This article is an installment of Future Explored, a weekly guide to world-changing technology. You can get stories like this one straight to your inbox every Thursday morning by subscribing here.
One of the “holy grails” of spaceflight could hit the skies this decade.
On January 19, Washington-based startup Radian Aerospace came out of stealth mode, announcing that it had secured $27.5 million in funding to develop the Radian One, a first-of-its-kind space plane that flies into orbit after taking off horizontally from the ground.
Why it matters: No one has built such a spacecraft before, and if Radian can pull it off, it’d likely cut the cost of spaceflight significantly, enabling new opportunities for off-world research, manufacturing, exploration, and more.
“We believe that widespread access to space means limitless opportunities for humankind,” Richard Humphrey, Radian’s CEO and co-founder, said. “Over time, we intend to make space travel nearly as simple and convenient as airliner travel.”
Space planes 101: Space planes are pretty much what you’d expect from the name: vehicles that can fly horizontally in Earth’s atmosphere, like airplanes, but can also enter space.
They’re reusable, like some rockets and spaceships, but unlike those craft, space planes can land anywhere there’s a standard commercial airplane runway — no need to target deserts, ships, landing pads, or oceans.
Only three space planes have ever successfully flown: NASA’s Space Shuttle, Boeing’s X-37B, and the Soviet Buran. But all three launched vertically, attached to rockets that detached and fell back to Earth after getting the space planes into orbit.
This approach — two-stage-to-orbit — means the space planes themselves can be smaller and lighter, since they don’t need to include all the engines and fuel tanks necessary to reach space.
However, it also means more fuel is needed for launch as the first stage rockets have to lift the space planes and themselves high above Earth’s surface — and that extra fuel adds to the per-flight cost.
Radian One: No one has successfully launched a single-stage orbital space plane — yet. That’s the goal for Radian One, which is designed to accommodate a crew of five people and up to 5,000 pounds of cargo.
Radian’s plan is to launch the space plane horizontally on top of a rocket-powered sled. The sled will accelerate down a runway before Radian One detaches and takes off — this approach should help it pick up speed without expending any of the fuel stashed onboard.
Radian aims to have its space plane ready to fly again within 48 hours of landing.
Radian One will then complete a low-g ascent into space under the power of its three onboard engines. After completing its mission, which could last up to five days, the space plane will land horizontally on a runway like an airplane.
The company aims to refurbish it and make it ready to fly again within 48 hours.
“Radian is doing what’s known as the ‘holy grail’ of accessing space with full reusability and responsiveness to provide customers unmatched cost effectiveness and flexibility,” said Doug Greenlaw, a Radian investor and advisor who was formerly a chief executive at Lockheed Martin.
Looking ahead: It’s too soon to say whether Radian’s space plane will take off, but the company does have stellar credentials — its co-founders hail from Boeing, NASA, the U.S. Department of Defense, and beyond, while its advisory board includes former International Space Station (ISS) and Space Shuttle commanders.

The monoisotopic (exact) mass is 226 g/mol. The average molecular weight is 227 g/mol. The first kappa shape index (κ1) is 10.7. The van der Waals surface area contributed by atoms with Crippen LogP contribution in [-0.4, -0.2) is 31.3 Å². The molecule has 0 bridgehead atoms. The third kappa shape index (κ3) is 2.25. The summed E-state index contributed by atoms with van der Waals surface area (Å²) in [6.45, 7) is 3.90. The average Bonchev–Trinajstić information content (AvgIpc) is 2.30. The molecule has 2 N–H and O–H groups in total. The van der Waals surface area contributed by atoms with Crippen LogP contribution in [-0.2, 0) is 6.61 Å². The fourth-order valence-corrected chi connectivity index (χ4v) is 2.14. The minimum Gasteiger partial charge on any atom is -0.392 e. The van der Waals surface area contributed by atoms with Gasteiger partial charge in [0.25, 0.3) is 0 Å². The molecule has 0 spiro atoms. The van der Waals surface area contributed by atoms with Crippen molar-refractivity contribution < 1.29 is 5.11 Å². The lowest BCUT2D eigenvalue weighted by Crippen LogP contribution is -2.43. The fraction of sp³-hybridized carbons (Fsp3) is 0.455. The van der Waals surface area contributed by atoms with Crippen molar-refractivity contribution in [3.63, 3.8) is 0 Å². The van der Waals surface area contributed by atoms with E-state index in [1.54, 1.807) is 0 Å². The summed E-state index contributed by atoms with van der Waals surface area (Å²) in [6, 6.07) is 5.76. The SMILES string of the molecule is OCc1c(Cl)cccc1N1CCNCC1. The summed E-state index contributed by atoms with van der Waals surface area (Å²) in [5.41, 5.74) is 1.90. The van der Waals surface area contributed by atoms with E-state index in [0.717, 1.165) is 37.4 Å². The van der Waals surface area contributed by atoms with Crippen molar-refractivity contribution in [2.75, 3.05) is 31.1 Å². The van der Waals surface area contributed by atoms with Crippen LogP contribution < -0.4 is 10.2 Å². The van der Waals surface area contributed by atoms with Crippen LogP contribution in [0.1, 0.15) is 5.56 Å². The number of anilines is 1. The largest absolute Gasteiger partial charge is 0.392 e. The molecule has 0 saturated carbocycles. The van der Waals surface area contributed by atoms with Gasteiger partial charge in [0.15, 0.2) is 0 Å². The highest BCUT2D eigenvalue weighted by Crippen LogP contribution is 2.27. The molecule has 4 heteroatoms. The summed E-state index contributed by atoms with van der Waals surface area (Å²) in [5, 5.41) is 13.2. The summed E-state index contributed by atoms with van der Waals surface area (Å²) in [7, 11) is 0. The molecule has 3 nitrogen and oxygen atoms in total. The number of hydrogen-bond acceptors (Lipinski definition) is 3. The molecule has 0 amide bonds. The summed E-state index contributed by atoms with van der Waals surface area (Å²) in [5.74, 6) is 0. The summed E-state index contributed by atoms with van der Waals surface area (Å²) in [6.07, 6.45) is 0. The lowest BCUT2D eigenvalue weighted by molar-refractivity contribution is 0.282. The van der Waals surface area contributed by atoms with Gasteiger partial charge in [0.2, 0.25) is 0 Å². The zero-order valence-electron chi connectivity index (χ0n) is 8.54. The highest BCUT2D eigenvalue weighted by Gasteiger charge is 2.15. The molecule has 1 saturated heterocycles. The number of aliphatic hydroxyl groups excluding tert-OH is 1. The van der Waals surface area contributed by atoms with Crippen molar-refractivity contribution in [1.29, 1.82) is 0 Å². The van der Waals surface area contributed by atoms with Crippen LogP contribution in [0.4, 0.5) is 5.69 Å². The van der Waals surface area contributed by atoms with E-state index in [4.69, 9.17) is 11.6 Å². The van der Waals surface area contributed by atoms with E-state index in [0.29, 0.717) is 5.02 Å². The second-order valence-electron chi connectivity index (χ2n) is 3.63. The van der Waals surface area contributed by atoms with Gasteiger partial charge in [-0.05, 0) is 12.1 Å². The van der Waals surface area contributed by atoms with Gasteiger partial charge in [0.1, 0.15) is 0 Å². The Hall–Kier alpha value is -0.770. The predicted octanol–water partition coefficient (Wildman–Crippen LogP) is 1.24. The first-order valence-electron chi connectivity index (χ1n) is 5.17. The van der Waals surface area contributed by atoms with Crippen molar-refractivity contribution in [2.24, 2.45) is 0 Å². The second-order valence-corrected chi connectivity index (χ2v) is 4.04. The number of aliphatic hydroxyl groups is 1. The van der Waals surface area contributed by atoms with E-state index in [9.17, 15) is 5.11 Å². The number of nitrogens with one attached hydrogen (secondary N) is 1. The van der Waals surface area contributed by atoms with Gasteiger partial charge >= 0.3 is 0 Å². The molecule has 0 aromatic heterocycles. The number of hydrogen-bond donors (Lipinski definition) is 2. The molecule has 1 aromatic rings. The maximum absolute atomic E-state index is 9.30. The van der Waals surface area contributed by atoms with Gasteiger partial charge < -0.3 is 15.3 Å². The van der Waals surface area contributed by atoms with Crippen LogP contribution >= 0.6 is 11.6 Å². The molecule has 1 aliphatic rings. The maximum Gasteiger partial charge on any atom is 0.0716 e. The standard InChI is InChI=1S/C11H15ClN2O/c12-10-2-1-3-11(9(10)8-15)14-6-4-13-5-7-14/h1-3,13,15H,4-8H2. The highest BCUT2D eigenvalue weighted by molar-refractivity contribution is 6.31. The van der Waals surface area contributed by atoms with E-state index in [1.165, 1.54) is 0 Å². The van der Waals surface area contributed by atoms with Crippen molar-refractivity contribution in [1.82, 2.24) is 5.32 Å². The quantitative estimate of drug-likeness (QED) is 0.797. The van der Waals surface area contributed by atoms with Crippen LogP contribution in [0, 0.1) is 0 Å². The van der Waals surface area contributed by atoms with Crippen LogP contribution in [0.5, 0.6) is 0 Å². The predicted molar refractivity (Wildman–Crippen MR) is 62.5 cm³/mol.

Humphrey told Ars Technica that the company has already made some progress on its space plane, too, building and testing a full-size engine for it.
“We’re still in the leading edges of that work,” he said. “We understand the fundamentals, we can start it, we can stop it, and we’re taking a series of small, progressive steps to get to a full capability.”
A lot more work (and a lot more money) will be needed to get the Radian One off the ground, but Humphrey said the goal is to have the vehicle operational well before 2030 for missions that aren’t solely about off-world entertainment.
“We are not focused on tourism,” he said. “We are dedicated to missions that make life better on our own planet, like research, in-space manufacturing, and terrestrial observation, as well as critical new missions like rapid global delivery right here on Earth.”
The big picture: Regardless of whether Radian One flies, governments and the aerospace industry seem keen on space planes — even if they need multiple stages to reach orbit.
In September 2020, Chinese state media reported that an experimental reusable spacecraft had completed a successful test flight — the nation didn’t outright say it was a space plane, but a military official implied that it’s similar to the X-37B.
In March 2021, a Russian news site reported that Roscosmos, the Russian space agency, was also developing a space plane similar to the X-37B. The European Space Agency (ESA) is expected to fly its own in-development space plane, Space Rider, in 2023.
In the U.S., NASA has signed a contract with Sierra Nevada Corporation (SNC) to have the company’s two-stage space plane, Dream Chaser, make at least six cargo resupply missions to the ISS.
The first of those flights is expected to happen in 2022, without a crew, but SNC expects to have a crewed version of the Dream Chaser — designed to transport professional astronauts and space tourists — ready by 2025.
“This is a monumental step for both Dream Chaser and the future of space travel,” CEO Fatih Ozmen said in May 2021. “To have a commercial vehicle return from the International Space Station to a runway landing for the first time since NASA’s space shuttle program ended a decade ago will be a historic achievement.”
We’d love to hear from you! If you have a comment about this article or if you have a tip for a future Freethink story, please email us at email@example.com.